The human SERT, DAT and NET proteins all belong to a family of transporters for amino acids and their derivatives, the Neurotransmitter:Sodium Symporter (NSS) family (2–5, 14). Whilst the dopamine transporters from human, bovine or rat are inhibited by TCAs at a Ki of micromolar concentrations, the DAT proteins from C. elegans (15) and D. melanogaster (16) are inhibited by TCAs at a Ki of nanomolar and sub-micromolar concentrations, respectively (17). As bacterial NSS proteins share up to 30 % sequence identity with human SERT and NET as well as worm and fly DATs, we hypothesized that bacterial NSS proteins also possess high binding affinity to TCAs and could provide opportunities for studying protein-drug interactions. We therefore chose a bacterial NSS protein, the leucine transporter (LeuT) from Aquifex aeolicus, to study the molecular mechanism of neurotransmitter transporter binding to TCAs (18). LeuT shares 20–25% sequence identity and 40–45% similarity with human neurotransmitter transporters. The crystal structure of LeuT, which was previously determined (19), revealed a shot- glass-shaped bundle of twelve transmembrane α-helices (TM1–12), with a substrate leucine and two sodium ions bound at the center of the protein. The substrate-binding site is closed off from the extracellular space by a gate. There is an extracellular cavity in the protein, into which protrudes a helix hairpin formed by loop EL4.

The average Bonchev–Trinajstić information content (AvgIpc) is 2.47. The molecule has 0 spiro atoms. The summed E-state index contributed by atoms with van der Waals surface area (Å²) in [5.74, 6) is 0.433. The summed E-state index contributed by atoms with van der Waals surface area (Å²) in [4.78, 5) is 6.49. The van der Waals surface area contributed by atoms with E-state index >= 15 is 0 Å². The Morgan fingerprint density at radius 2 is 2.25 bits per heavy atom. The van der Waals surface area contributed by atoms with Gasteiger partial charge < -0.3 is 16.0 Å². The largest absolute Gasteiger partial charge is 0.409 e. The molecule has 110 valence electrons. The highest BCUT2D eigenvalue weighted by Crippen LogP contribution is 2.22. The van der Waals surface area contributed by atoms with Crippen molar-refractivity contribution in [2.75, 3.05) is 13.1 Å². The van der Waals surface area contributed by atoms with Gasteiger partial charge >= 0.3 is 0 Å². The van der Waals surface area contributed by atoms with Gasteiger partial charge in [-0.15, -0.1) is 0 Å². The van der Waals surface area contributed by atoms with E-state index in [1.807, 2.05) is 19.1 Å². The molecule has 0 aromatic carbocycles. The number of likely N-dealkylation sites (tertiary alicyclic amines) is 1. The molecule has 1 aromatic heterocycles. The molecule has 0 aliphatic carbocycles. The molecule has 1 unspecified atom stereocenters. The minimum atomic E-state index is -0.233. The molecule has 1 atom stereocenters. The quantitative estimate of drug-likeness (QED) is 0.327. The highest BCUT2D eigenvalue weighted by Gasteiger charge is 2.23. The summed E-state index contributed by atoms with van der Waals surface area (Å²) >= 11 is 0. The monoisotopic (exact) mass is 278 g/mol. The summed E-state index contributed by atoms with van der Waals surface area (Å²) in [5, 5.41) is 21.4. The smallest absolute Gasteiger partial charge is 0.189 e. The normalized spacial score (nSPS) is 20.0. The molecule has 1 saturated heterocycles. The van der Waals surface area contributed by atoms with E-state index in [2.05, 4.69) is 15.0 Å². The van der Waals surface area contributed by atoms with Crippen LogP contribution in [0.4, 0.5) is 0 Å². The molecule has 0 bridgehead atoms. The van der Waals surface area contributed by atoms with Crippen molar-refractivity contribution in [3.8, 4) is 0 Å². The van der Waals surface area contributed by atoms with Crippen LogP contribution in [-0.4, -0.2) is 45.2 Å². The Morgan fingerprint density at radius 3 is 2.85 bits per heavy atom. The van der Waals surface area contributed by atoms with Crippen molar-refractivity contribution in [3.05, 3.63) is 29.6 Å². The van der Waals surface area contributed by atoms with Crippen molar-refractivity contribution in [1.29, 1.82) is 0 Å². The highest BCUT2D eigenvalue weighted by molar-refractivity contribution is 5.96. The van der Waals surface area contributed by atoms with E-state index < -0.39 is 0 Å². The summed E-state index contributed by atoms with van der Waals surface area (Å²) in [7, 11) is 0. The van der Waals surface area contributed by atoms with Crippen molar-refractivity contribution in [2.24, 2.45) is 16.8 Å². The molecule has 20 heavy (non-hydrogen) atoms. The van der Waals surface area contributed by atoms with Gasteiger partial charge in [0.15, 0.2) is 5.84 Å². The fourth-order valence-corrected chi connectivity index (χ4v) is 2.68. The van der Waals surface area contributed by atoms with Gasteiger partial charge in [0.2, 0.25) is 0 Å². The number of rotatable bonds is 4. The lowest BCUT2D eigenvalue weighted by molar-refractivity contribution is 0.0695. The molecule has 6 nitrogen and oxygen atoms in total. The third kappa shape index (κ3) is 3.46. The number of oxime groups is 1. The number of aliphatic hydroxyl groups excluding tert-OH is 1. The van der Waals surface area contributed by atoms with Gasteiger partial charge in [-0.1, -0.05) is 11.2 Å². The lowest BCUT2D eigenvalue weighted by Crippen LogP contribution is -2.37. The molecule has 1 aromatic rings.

We screened for binding of various tricyclic and other types of antidepressants to LeuT using a scintillation proximity assay (20). Several tricyclic compounds (imipramine, nortriptyline, protriptyline, amitriptyline and doxepin) showed binding affinity (Fig. S1), but desipramine bound LeuT most tightly, with an IC50 of 80 μM (Fig. 1A). In addition, fluoxetine also showed measurable binding (Figs. S1&1A). Desipramine was found to inhibit leucine binding to LeuT by decreasing its maximal binding capacity without changing its binding affinity (Fig. 1B), indicating a mechanism that does not involve competitive inhibition. To test if desipramine binding also inhibits substrate transport, we measured the leucine transport activity of LeuT in reconstituted proteoliposomes and found that at a concentration of 200 μM desipramine indeed completely abolished LeuT’s transport activity (Fig. S2).